edited by W. H. Taliaferro, Division of Biological and Medical Research, Argonne National Laboratory, Argonne, Illinois, and J. H. Humphrey, National Institute of Medical Research, London, England. Vol. 1, x + 423 pages, illustrated. New York, London, Academic Press. 1961. $12.00
V. Evaluation of Cross-Immunity against Type 1 Dengue Fever in Human Subjects Convalescent from Subclinical Natural Japanese Encephalitis Virus Infection and Vaccinated with 17D Strain Yellow Fever Vaccine
Field Services Division, Bureau of Epidemiology, Center for Disease Control, Public Health Service, U. S. Department of Health, Education, and Welfare, Bureau of Disease Prevention, Utah State Division of Health, Atlanta, Georgia 30333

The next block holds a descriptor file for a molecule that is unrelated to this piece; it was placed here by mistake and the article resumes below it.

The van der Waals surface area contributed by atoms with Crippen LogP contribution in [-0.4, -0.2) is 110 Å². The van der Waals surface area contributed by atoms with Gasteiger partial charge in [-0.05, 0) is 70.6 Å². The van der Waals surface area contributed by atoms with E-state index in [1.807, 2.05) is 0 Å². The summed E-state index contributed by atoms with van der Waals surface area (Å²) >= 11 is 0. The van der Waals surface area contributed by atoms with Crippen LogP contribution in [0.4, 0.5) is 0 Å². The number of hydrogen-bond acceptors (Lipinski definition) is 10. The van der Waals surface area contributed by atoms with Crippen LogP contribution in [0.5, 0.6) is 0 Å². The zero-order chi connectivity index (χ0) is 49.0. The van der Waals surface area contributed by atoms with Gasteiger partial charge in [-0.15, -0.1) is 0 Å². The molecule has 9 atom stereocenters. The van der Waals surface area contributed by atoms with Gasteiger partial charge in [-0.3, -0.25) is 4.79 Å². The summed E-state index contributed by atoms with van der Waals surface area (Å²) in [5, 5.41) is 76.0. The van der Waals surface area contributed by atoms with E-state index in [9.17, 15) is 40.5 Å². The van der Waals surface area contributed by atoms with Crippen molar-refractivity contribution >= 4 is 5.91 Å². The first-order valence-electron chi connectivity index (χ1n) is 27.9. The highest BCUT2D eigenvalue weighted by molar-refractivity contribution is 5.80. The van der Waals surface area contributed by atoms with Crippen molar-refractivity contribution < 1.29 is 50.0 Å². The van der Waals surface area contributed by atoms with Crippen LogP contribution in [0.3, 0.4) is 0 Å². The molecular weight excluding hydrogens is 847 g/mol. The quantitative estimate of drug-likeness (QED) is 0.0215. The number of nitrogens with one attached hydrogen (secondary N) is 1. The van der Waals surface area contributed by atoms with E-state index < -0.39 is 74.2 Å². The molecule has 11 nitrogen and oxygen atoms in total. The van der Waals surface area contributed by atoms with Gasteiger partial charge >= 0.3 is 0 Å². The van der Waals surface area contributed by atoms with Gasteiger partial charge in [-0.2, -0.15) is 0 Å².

Thirty-four of 54 campers on a 2-week trip in mountains of Utah had diarrhea during and after their trip. Twenty-two (79%) of 28 symptomatic campers' stools examined contained Giardia lamblia cysts, whereas 4 (29%) of 14 asymptomatic campers' stools had cysts. The temporal distribution of cases and the absence of clustering among food preparation subgroups suggested a common source exposure. Although the epidemiologic data and fecal coliform counts implicated the remote mountain stream used as water source by the group as the vehicle of transmission, Giardia lamblia cysts were not recovered from stream water nor were they found in intestines or feces of sampled mammals living in the drainage area. Twenty-five other campers had stools examined before and after a subsequent hiking trip in another area of Utah; none had Giardia cysts before, but 6 (24%) had them after return. Questionnaires returned by 133 other campers showed that 5% had an illness compatible with giardiasis within 2 weeks after their trip. These surveys show that campers exposed to mountain stream water are at risk of acquiring giardiasis.